A deviated septum occurs when the thin wall that separates the left and right nasal passages (the septum) is displaced to one side. This nasal condition can occur due to an injury to the nose, or it can be present from birth. A deviated septum can be corrected through a surgical procedure called septoplasty. It can also be corrected during a rhinoplasty (nose job) procedure. The difference between septoplasty and rhinoplasty is the fact that the former only fixes the deviated septum while the latter can fix other aspects of the nose as well.
The symptoms of a deviated septum may not show themselves until later on in life or you may notice them all the time. Here are the symptoms to look out for.
Recurring Sinus Infections
If you find yourself constantly being prescribed antibiotics for recurring sinus infections, you may have a deviated septum. When the nasal passages are blocked due to displacement of the septum, it can cause sinus infections. If you weigh how much you’re paying for antibiotics per year against the cost of a nose job, it may be worth it to undergo a septoplasty.
When our nostrils are obstructed they tend to swell and narrow. For many people with a deviated septum this is especially noticeable during cold and flu season, or when allergens are present. Obstructed nostrils can make it harder to breathe and cause chapped lips and dry throat, since you will be relying more on breathing through your mouth instead of your nose.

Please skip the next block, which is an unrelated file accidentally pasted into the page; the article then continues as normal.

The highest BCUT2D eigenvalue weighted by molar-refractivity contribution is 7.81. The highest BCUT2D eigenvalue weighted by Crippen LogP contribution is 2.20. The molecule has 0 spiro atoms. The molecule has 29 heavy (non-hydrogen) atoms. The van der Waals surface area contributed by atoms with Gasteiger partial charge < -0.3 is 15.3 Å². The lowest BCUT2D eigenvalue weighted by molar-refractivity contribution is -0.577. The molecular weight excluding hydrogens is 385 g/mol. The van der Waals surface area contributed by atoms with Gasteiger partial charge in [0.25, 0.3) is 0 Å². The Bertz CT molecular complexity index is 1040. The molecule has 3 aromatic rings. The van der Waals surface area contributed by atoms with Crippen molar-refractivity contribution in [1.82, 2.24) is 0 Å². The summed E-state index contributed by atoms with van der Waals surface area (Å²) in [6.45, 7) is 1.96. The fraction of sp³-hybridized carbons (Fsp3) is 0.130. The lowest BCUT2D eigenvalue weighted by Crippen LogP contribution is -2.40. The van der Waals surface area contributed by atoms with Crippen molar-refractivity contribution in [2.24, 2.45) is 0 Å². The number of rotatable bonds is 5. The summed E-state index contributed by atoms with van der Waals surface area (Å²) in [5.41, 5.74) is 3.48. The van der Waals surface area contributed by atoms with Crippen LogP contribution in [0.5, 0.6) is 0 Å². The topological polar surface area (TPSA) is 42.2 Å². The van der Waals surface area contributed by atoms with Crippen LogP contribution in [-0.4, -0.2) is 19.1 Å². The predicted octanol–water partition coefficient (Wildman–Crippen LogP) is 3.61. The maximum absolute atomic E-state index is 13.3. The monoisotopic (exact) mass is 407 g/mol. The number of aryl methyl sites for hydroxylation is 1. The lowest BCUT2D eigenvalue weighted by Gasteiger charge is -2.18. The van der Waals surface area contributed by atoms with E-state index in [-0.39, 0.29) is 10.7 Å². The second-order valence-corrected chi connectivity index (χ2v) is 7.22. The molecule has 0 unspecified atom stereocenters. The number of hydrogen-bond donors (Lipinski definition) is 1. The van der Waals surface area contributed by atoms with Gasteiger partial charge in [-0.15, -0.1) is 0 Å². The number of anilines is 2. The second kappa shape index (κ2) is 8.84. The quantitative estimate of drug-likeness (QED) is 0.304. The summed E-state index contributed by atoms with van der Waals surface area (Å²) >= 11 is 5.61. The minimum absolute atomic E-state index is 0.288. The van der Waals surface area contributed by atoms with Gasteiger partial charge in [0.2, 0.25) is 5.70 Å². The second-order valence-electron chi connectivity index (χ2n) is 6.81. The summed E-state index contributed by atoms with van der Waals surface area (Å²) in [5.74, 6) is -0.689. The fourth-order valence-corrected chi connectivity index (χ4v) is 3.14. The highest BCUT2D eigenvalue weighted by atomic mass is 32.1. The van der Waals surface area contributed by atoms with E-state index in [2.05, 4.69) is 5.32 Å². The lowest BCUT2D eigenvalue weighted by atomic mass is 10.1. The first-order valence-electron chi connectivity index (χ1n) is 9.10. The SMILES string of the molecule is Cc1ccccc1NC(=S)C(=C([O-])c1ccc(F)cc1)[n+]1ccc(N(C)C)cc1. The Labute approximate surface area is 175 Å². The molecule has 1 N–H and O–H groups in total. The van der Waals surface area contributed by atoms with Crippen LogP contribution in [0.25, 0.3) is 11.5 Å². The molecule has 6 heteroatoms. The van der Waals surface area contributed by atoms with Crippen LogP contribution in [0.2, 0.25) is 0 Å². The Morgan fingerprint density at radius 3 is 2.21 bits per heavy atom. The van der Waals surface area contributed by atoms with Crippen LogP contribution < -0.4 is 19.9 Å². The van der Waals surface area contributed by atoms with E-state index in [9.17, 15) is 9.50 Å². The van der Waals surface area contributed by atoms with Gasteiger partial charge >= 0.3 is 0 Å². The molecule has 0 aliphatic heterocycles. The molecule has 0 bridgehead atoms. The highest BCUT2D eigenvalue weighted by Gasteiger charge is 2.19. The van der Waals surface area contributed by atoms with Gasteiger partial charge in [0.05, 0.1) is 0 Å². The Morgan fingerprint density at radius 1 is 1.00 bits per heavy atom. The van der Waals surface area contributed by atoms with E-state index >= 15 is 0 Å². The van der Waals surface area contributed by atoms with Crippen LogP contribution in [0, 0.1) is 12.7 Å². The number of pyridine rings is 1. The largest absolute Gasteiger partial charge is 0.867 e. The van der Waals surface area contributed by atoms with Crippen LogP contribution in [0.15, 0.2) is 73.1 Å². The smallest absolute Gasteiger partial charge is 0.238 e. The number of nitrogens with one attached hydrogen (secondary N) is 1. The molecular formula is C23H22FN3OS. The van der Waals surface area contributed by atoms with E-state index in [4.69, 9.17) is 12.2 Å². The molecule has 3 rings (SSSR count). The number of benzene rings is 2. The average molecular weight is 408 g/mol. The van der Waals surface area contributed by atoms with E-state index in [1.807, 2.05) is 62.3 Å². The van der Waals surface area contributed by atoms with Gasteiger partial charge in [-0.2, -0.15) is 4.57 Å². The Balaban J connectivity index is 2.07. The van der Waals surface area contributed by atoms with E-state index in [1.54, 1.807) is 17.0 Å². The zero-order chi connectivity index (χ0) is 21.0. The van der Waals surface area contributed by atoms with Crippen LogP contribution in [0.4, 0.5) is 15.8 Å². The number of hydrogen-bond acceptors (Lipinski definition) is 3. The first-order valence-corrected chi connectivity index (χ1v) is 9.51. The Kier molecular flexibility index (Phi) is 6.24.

When the inside of your nose becomes dry it can bleed. If you suffer from frequent nosebleeds a displaced septum may be the culprit. A septum that is displaced towards one side may cause the other side or both to become extremely dry.
Favouring One Side for Sleep
If you find yourself favouring one side when you are sleeping, because it makes it easier to breathe, you could suffer from a deviated septum. When your septum is deviated one nasal passage is narrowed making breathing harder when you’re lying on that particular side.
Snoring or Noisy Breathing
People who snore or breathe noisily during sleep may have a deviated septum. You may not be aware of the way you breathe at night so ask your spouse or partner.
If you do have a deviated septum, it’s best to correct it as soon as possible, so as to avoid future breathing problems. The nose job cost isn’t astronomical and may even be covered by your insurance. Contact us for more information.